As popular as The Orville has become since its inception, a review has dogged it from the start – the character’s pop culture jokes make absolutely no sense. However, not only The Orville agree with these criticisms, but in acknowledging them, he actually offers an explanation that justifies them in the continuity of the show.
Created by Seth MacFarlane, The Orville mixes workplace comedy with sci-fi drama, though the balance has tilted towards the latter since its first season, much to the approval of critics. Especially early in the series, the titular ship’s human crewmates tend to joke about modern pop culture in a way that doesn’t make sense for the setting, as people in 2419 still somehow consider another one Duck Dynasties and Avis Car Rental as relevant cultural touchstones. It’s in the same vein as the classic star trekwhere the lack of futuristic pop culture has led to fan theories that the Federation is a stagnant culture, but in this case it’s at least the timeless art that’s still appreciated.
In 2021 The Orville: Digressions (by David A. Goodman and David Cabeza), fans can see the alternate reality created by Kelly’s young autodidact about her potential future. Without Kelly defending Ed Mercer, he never becomes a captain and ends up becoming an unloved first officer. While being disciplined by his captain in #1, Ed is called out for “the pop culture references that no one seems to understand but you. Five-hundred-year-old movies and TV shows that no one watches anymore, no one cares about anymore.”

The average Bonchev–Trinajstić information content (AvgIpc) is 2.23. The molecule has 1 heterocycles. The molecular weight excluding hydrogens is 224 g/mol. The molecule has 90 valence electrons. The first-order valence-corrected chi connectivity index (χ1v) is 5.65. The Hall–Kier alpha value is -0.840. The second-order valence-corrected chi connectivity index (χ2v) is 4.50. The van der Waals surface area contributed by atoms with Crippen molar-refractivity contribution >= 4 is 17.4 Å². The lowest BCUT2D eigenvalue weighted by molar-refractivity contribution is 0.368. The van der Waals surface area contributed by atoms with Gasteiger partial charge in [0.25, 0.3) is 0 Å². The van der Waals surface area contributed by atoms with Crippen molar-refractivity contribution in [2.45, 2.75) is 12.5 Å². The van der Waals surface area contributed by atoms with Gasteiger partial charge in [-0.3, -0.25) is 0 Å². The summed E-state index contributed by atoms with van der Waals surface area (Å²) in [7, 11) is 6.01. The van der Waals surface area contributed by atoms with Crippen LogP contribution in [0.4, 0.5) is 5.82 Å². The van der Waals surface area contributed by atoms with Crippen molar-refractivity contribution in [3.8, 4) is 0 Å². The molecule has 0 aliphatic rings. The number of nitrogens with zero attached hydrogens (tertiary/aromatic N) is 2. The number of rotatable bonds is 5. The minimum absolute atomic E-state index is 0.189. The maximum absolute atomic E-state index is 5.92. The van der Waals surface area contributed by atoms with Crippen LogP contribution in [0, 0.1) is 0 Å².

This moment brings up the bizarre idea of random human pop culture being memorable centuries later, but it also hints at some sort of explanation for the show’s jokes. This moment presents Ed’s use of 21st century references as a personal obsession, hinting that it’s not that everyone understands these references in the future, but that Ed himself is abnormally obsessed with the culture of the time. While Kelly and Gordon often crack similar jokes on the show, the two are also close to Ed in their personal lives, and it makes sense that what fans actually see are three people who share a niche interest, with their combined high ranks establishing this as part of the ship’s culture.
It makes sense given the scenes of Ed recommending “old” movies to loved ones, Kelly choosing old music for karaoke, and Gordon Malloy’s habit of programming the ship’s environmental simulator with scenarios that others don’t. crew members will enjoy. It is logical that The Orville is simply a workplace where everyone should relate to the 21st century obsession of the senior team – something that The Orville: Digressions makes it clear that it would not fly on other ships in the fleet. When Gordon says, “We are, without a doubt, the strangest ship in the fleet”, it looks like this fixation might be part of the reason.
At the end of the day, The OrvilleThe humor of isn’t meant to be taken seriously, but in a curious sci-fi show asking questions about today’s society through the prism of the future, it’s a detail that has an understandable impact on the immersion of some fans. Fortunately, The Orville is aware of this, and while his solution may not be perfect, it is perfectly suited to the show’s overall tone as “workplace sitcom meets speculative fiction.”